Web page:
EY and Forbes Study Stresses Power of Supply Chain Analytics
In an interview with SCMR, researchers noted that there were a few surprises contained in the research, too.
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Nearly two-thirds of companies with well-established advanced analytics strategies report operating margins and revenues of 15% or more, according to a report developed by Forbes Insights, in collaboration with EY Global.
The report, Data & Advanced Analytics: High Stakes, High Rewards, revealed that among those organizations who have an analytics strategy that is well-established and central to the overall business strategy, rated their competitive ability in data and analytics as market-leading. Of these organizations, 66% achieved revenue growth of 15% or more, while 63% reported that operating margins had increased 15% or more in 2016. In addition, 60% of these companies said they also improved their risk profiles.
With returns of this caliber, a data and analytics strategy is both effective and necessary for global organizations. Over the next 2 years, more than half of the global executive respondents are planning to invest at least $10 million in data and advanced analytics.
In an interview with SCMR, researchers noted that there were a few surprises contained in the research, too:
- The market is moving very fast…75% of ‘top performers’ have used advanced analytics to overhaul business strategies and update how they compete in their respective markets…as an example.
- Yet our maturity assessment suggests that only 7% are ‘Leading’…meaning their analytics strategy is well-established and central to the overall business strategy (among other factors).
- And this maturity REALLY matters…almost 2/3 of the leaders had revenue growth of 15% or more, had improved operating margins 15% or more and had improved their risk profile. This is well above the rest of the population.
- There were significant changes YOY in sector and country maturity. The drop in CP&R is an example…a bit surprising given that this sector has been using analytics for sales and marketing for years.
- And significant changes in maturity of different business functions with big improvements across the board – largest in HR. Analytics really starting to get pervasive across the organization.
- The findings around the importance and lack of maturity around intervention design (user experience) are really interesting.
“Traditional process-driven organizations are now being disrupted by the new era of businesses that use data as a strategic asset. Companies have moved from pilot projects that originated in business units or countries to using data and advanced analytics at an enterprise level to rethink and reimagine their entire business to identify new opportunities,” says Chris Mazzei, EY Global Chief Analytics Officer and Emerging Technology Leader.
The survey of more than 1,500 global executives from companies with at least $500 million in annual revenues was designed to deliver a maturity assessment of how proficient organizations are in applying analytics throughout their operations. Based on the maturity assessment scores, China maintains the number one spot in the ranking, while the United States comes in second, up from fifth, and the UK holds steady in third place.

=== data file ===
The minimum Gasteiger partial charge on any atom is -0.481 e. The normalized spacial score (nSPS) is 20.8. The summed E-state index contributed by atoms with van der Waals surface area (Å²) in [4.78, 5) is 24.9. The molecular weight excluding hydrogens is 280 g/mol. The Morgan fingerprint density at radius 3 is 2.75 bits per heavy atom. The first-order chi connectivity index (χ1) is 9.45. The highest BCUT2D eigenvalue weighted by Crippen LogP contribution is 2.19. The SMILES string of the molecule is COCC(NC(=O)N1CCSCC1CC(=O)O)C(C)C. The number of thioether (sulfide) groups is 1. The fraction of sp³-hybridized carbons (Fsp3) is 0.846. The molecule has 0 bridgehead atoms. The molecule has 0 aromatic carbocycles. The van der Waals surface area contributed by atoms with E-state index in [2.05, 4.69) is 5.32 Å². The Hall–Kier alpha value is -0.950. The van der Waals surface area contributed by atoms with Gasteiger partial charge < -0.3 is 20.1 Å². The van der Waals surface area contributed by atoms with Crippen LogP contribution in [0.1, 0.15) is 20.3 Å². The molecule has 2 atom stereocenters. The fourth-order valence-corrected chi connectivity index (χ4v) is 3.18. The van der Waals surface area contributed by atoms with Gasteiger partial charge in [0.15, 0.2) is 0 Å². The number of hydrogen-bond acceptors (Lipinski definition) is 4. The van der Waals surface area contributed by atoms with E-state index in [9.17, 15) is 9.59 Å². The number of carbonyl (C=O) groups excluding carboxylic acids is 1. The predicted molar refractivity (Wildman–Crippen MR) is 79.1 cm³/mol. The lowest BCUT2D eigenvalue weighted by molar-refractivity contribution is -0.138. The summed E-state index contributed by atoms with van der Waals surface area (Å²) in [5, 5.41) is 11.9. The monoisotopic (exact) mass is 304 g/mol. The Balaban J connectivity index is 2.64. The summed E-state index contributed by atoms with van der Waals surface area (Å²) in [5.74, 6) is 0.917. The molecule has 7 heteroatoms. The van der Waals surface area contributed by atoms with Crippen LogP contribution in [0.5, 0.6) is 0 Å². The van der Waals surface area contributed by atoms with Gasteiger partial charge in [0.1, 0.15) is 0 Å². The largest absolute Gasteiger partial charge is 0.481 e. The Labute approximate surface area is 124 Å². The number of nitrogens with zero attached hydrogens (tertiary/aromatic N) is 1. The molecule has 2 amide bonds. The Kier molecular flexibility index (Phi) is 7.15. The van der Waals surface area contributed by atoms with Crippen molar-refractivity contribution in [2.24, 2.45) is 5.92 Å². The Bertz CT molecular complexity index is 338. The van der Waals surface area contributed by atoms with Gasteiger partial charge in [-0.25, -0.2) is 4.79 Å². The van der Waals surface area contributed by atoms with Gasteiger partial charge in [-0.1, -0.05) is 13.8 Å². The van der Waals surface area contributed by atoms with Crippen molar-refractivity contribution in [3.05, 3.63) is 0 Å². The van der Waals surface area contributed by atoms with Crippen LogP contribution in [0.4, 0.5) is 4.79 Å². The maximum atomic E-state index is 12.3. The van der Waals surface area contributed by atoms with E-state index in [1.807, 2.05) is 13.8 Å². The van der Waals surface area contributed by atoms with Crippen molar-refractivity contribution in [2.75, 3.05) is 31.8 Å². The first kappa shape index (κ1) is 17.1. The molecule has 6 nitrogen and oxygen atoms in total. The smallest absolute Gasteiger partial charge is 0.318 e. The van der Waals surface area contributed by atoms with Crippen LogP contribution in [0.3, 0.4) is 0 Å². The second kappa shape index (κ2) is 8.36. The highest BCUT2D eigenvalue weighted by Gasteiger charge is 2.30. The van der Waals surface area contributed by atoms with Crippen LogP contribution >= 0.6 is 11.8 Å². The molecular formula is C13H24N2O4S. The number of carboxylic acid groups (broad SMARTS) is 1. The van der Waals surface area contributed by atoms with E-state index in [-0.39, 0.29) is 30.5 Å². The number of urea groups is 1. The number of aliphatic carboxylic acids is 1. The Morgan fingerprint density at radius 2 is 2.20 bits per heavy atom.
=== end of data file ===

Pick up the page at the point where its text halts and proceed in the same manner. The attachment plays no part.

In terms of industry rankings, telecommunications came in first place while consumer products and retail dropped to tenth in the ranking from fourth in 2015. Technology takes the number two spot this year, followed by manufacturing in third place. In the area of emerging technologies, market-leading organizations use predictive modeling (67%), artificial intelligence (53%) and robotic process automation (43%).
In a similar EY and Forbes Insights survey a year ago, only 16% of respondents had achieved an analytics strategy that infuses insights across functions such as HR, finance and the supply chain, compared to 23% of this year’s respondents, indicating some progress but there is still more work to be done. This year’s survey indicates that there still needs to be a heavy focus on the people who are applying the analytics, making the decisions and changing business processes within organizations. Forty-one percent of organizations still lack the collaboration needed between IT, the data and analytics team and the business team.
With regard to future studies: there are some issues supply chain managers may expect, say researchers:
- Planning to dig deeper in to the use of AI, machine learning and other emerging technologies.
- Planning to explore the ‘convergence’ of how these technologies come together to reinvent how value gets created in parts of the business or for the overall enterprise. “The top pain points in successfully imbedding analytics strategically throughout the business continue to be around the human element, not the technology. Collaboration, culture and skills were cited as key hurdles throughout the business life cycle, creating a wider divergence between organizations that are focusing on the people aspects – and separating winners from losers,” says Bruce Rogers, Forbes Chief Insights Officer. Read the full report from Forbes here.
About the AuthorPatrick Burnson, Executive Editor Patrick Burnson is executive editor for Logistics Management and Supply Chain Management Review magazines and web sites. Patrick is a widely-published writer and editor who has spent most of his career covering international trade, global logistics, and supply chain management. He lives and works in San Francisco, providing readers with a Pacific Rim perspective on industry trends and forecasts. You can reach him directly at [email protected]
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